The LPC scale is used in contingency theory to measure a person's leadership style. For example, it measures your style by having you describe a coworker with whom you had difficulty completing a job. This does not need to be a co-worker you disliked a great deal, but rather someone with whom you least like to work. After you have selected this individual, the LPC instrument asks you to describe your coworker on 18 sets of adjectives.
Low LPCs are task motivated. They are individuals whose primary needs are to accomplish tasks and whose secondary needs are focused on getting along with people. In a work setting, they are concerned with achieving success on assigned tasks, even if at the cost of having poor interpersonal relation- ships with coworkers. Low LPCs gain self-esteem through achieving their goals. They attend to interpersonal relationships, but only after they first have directed themselves toward the tasks of the group.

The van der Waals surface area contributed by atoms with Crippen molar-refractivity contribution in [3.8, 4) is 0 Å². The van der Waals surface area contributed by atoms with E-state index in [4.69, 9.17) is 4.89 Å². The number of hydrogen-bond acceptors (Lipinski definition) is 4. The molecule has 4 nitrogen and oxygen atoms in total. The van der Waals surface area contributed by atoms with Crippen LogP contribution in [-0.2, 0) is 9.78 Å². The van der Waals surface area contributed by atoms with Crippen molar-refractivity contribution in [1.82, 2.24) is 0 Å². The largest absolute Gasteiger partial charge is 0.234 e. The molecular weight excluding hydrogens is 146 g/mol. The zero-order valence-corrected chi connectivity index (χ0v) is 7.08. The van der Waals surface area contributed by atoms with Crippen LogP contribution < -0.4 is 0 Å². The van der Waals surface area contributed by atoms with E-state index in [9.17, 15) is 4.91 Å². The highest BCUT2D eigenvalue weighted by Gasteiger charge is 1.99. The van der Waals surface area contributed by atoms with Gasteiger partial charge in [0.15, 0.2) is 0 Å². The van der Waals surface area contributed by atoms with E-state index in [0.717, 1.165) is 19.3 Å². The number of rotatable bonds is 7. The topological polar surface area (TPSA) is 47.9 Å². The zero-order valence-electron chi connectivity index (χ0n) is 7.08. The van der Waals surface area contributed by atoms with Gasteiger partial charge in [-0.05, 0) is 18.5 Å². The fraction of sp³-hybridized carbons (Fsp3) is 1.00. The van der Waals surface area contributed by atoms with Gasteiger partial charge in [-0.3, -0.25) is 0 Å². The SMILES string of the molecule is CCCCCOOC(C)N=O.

Middle LPCs are socio-independent leaders. In the context of work, they are self-directed and not overly concerned with the task or with how others view them. They are more removed from the situation and act more independent than low or high LPCS.
High LPCs are motivated by relationships. These individuals derive their major satisfaction in an organization from getting along with people-inter- personal relationships. A high LPC sees positive qualities even in the co- worker she or he least prefers, even though the high LPC does not work well with that person. In an organizational setting, the high LPC attends to tasks, but only after she or he is certain that the relationships between people are in good shape.
Least Preferred Coworker (LPC) Measure[i][ii]
INSTRUCTIONS: Think of the person with whom you can work least well. He or she may be someone you work with now or someone you knew in the past. He or she does not have to be the person you like least well, but should be the person with whom...